Named both for their bright red color and their ability to “puff up” in self-defense, tomato frogs are unique and relatively easy to care for. Because of this, tomato frogs are one of the more popular amphibians to keep as pets. If you are considering buying a tomato frog, keep reading to find out what you need to know about how to care for these frogs including diet, tank set up, and more!
Quick Facts about Tomato Frog
|Species Name:||Dyscophus antongilii|
|Temperature:||65-80 degrees Fahrenheit|
|Temperament:||Docile but don’t tolerate handling well. Hides and burrows.|
|Color Form:||Adult females: red-orange
Adult males: yellow-orange
|Lifespan:||Average: 6 years
Can live up to 10 years
|Size:||Females: 4 inches
Males: 2.5 inches
|Diet:||Live food: crickets, worms, maggots, etc.|
|Minimum Tank Size:||10 gallons for up to 2 adult frogs|
|Tank Set-Up:||A substrate deep enough for burrowing, plants (real or artificial), hiding logs, rocks, etc. Shallow water container.|
|Compatibility:||Can only live with other, similar-sized tomato frogs.|
Tomato Frog Overview
Tomato frogs are native to the island of Madagascar, off the coast of Africa. Both wild-captured and captive-bred, tomato frogs are sold as pets worldwide.
Because their care needs are relatively simple and they are generally hardy frogs, tomato frogs are a good choice for beginning frog owners. They will live happily in a basic tank setup so long as it is kept warm and humid and don’t require special lighting like many other reptiles and amphibians.
Tomato frogs don’t require a lot of variety to their diet to keep them healthy either. They are quite happy to live on a diet of live crickets dusted with regular supplements.
While tomato frogs are fun to watch and observe, they do not tolerate or enjoy being handled. This makes them a poor choice of pet for anyone who wants a pet they can snuggle or play with. With tomato frogs, the “look but don’t touch” approach is most suitable.
If you are interested in breeding your tomato frogs, they do typically breed well in captivity. You will need to make sure to provide the right conditions and take careful care of the eggs and tadpoles.
Interested in learning more about keeping a tomato frog as a pet? Read on for more detailed information on how to keep your tomato frog happy and healthy!
How Much Do Tomato Frogs Cost?
Tomato frogs, both adults, and juveniles are usually easy to find year-round at pet stores, reptile shows, or from private breeders. The cost to purchase a tomato frog is usually $20-$50.
As already mentioned, you may find both wild and captive-bred tomato frogs available. It’s generally best to choose a captive-bred frog over a wild one. Frogs bred in captivity are more likely not to have parasites or diseases, which can be a problem in wild frogs.
Typical Behavior & Temperament
As a general rule, frogs should not be handled more than is necessary and tomato frogs are no exception. By nature, the tomato frog prefers to hide and burrow. While they can become tame enough to tolerate minimal handling, it can still be stressful. It’s best to limit the handling of tomato frogs to moving them in and out of their cages for cleaning.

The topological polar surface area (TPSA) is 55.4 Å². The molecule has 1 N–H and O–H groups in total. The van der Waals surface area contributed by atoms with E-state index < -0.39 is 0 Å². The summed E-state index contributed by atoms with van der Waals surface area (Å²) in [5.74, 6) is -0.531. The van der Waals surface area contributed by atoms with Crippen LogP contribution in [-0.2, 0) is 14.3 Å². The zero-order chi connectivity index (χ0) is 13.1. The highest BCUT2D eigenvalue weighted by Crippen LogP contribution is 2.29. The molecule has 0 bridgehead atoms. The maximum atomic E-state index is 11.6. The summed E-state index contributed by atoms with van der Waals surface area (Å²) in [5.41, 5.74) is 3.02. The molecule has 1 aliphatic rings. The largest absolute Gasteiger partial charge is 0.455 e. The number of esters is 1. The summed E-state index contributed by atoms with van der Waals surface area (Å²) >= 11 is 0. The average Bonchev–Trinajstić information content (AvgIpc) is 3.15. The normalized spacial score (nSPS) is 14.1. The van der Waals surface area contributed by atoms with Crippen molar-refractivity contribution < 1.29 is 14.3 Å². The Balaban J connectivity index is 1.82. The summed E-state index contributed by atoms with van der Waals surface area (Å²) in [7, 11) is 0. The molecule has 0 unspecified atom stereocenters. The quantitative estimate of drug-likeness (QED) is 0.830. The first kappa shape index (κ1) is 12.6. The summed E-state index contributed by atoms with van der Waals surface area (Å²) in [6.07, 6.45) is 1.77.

Appearance & Varieties
Technically, tomato frogs are actually three distinct species in the genus Dyscophus.
All three species look so similar that it’s hard to tell them apart, even in the wild.
Young tomato frogs will usually be around 1-1.5 inches long when they are made available to purchase. At this point, their coloring will be brownish-yellow on top and a pale gray-brown on the sides. The young frogs will grow quickly with proper feeding and can reach adult size in just a year.
Adult female tomato frogs will usually grow to about 4 inches long while males are smaller, usually reaching about 2.5 inches long when fully grown. The females are more brightly colored, displaying the vibrant red-orange tones that give the frogs their name. Males have more of a yellow-orange hue, still striking but less so than the females.
The undersides of both male and female tomato frogs are off-white. Some will have dark spots on their backs as well. Tomato frogs also have a dark stripe down their sides from the rear of their eyes to the hind legs. All in all, these frogs are very distinctive and memorable in appearance.
How to Take Care of Tomato Frogs
Tomato frogs are among the easier frogs to care for. Their habitat requirements are relatively simple and they tolerate a wider range of conditions than some other frogs.
Habitat, Tank Conditions & Setup
Here are some general guidelines to follow when setting up a habitat for your tomato frog.
Tomato frogs need at least a 10-gallon tank to live comfortably. This size tank can hold up to two adult frogs, although it is recommended that the tank be a bit larger if you do want to keep two adults to give them enough space.
Accessorize the inside of the tank with a variety of plants, hiding logs, rocks, etc. Given that tomato frogs burrow into the bottom of their tanks and can disturb roots, live plants might be hard to keep alive. Artificial plants are an acceptable substitute. The bottom of the tank should be filled with at least 2 inches of a material like topsoil (make sure it’s free of fertilizer and pesticides) or coconut fiber to allow the frogs to burrow easily.